Tools:

Examples: YouTube 360 Videos

What will your students create?


BulbgraphOnOffChronological questions test students’ ability to sequentially order information, placing it in historical context.


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Using Augmented Reality to Learn About Government

Have you ever taken a class on a field trip and had difficulty getting them to a) focus and b) learn? Why not consider having them document the experience by constructing an Augmented Reality (AR) display? For example, if your U.S. Government class is going to take a field trip to a courthouse, an AR display could provide useful annotations of the location and of the court’s procedures — information that they may even be able to make available to the world as a public service.

This post provides a quick overview of some of the things to consider when planning an AR project.

First, consider your data generation tools. It is likely that you and your students all have smartphones capable of recording the data, but make sure at least one person has one, and the permission to use it. It is a good idea to contact the court (or other venue) ahead of time, because there may be restrictions on what you can do for security reasons.

Second, investigate court procedures with the class. WorldView Software’s “U.S. Government” has an entire chapter on the judiciary which your students can mine for information about the purpose of the judicial system in the United States, who’s who in the courtroom, and the process of a trial. Figure out what data you will want to generate, such as locations (with GPS mapping), directions for observers or participants, and images of locations and objects.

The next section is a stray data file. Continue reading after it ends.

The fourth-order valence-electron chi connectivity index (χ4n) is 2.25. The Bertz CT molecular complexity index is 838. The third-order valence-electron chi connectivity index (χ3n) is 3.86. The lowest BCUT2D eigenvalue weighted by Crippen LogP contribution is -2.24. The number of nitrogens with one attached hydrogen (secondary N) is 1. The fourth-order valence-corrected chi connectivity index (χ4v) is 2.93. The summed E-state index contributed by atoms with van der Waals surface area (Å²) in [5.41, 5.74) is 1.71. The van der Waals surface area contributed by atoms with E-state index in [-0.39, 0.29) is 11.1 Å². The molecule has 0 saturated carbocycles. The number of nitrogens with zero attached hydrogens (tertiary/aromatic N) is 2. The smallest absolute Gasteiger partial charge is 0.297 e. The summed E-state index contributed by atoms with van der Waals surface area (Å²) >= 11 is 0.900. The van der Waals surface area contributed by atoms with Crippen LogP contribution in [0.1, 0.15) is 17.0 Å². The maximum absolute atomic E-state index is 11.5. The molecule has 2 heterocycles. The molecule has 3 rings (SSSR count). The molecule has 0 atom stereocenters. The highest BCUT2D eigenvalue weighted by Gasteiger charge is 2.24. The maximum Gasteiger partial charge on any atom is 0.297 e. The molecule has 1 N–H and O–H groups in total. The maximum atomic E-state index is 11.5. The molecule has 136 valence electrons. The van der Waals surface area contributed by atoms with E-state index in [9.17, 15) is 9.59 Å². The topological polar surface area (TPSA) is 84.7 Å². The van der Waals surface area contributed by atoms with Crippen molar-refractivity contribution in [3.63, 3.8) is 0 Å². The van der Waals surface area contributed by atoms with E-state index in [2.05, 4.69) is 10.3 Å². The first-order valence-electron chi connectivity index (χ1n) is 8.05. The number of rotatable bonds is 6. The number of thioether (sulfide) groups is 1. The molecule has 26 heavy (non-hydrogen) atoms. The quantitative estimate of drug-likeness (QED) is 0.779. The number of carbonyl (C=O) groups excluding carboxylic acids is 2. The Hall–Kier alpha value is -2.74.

To put all your content together and into an accessible form, you will need the right developer tools. There are many different ways to create AR content, but if you’re not familiar with computer programming, you might want to start with something like buildAR.com, which doesn’t require any programming knowledge at all. Enter your information and images into the program, and voila! you have augmented reality (it will be visible using an app like Layar). Furthermore, by making the project publicly available, you and your students can assist in the democratization both of public space and of computer-mediated reality.